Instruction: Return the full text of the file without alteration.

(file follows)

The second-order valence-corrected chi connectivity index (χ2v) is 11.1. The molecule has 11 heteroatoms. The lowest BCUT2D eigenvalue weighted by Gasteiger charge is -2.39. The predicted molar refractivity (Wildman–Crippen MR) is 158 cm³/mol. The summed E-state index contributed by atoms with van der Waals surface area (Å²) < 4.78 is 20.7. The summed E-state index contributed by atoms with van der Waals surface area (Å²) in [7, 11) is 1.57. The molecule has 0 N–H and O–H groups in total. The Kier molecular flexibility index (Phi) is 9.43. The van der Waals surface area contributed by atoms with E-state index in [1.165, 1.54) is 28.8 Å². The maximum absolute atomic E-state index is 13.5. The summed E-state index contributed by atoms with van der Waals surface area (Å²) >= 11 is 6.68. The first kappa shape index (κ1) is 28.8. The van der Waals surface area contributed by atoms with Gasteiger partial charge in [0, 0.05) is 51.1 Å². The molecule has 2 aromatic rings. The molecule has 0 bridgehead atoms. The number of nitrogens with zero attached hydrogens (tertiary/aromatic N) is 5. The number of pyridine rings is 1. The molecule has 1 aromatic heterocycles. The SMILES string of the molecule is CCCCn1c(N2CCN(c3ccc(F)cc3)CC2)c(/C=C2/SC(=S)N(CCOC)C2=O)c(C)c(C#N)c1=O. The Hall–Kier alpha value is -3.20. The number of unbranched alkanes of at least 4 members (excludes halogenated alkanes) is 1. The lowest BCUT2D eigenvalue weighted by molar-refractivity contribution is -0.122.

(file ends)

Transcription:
The second-order valence-corrected chi connectivity index (χ2v) is 11.1. The molecule has 11 heteroatoms. The lowest BCUT2D eigenvalue weighted by Gasteiger charge is -2.39. The predicted molar refractivity (Wildman–Crippen MR) is 158 cm³/mol. The summed E-state index contributed by atoms with van der Waals surface area (Å²) < 4.78 is 20.7. The summed E-state index contributed by atoms with van der Waals surface area (Å²) in [7, 11) is 1.57. The molecule has 0 N–H and O–H groups in total. The Kier molecular flexibility index (Phi) is 9.43. The van der Waals surface area contributed by atoms with E-state index in [1.165, 1.54) is 28.8 Å². The maximum absolute atomic E-state index is 13.5. The summed E-state index contributed by atoms with van der Waals surface area (Å²) >= 11 is 6.68. The first kappa shape index (κ1) is 28.8. The van der Waals surface area contributed by atoms with Gasteiger partial charge in [0, 0.05) is 51.1 Å². The molecule has 2 aromatic rings. The molecule has 0 bridgehead atoms. The number of nitrogens with zero attached hydrogens (tertiary/aromatic N) is 5. The number of pyridine rings is 1. The molecule has 1 aromatic heterocycles. The SMILES string of the molecule is CCCCn1c(N2CCN(c3ccc(F)cc3)CC2)c(/C=C2/SC(=S)N(CCOC)C2=O)c(C)c(C#N)c1=O. The Hall–Kier alpha value is -3.20. The number of unbranched alkanes of at least 4 members (excludes halogenated alkanes) is 1. The lowest BCUT2D eigenvalue weighted by molar-refractivity contribution is -0.122.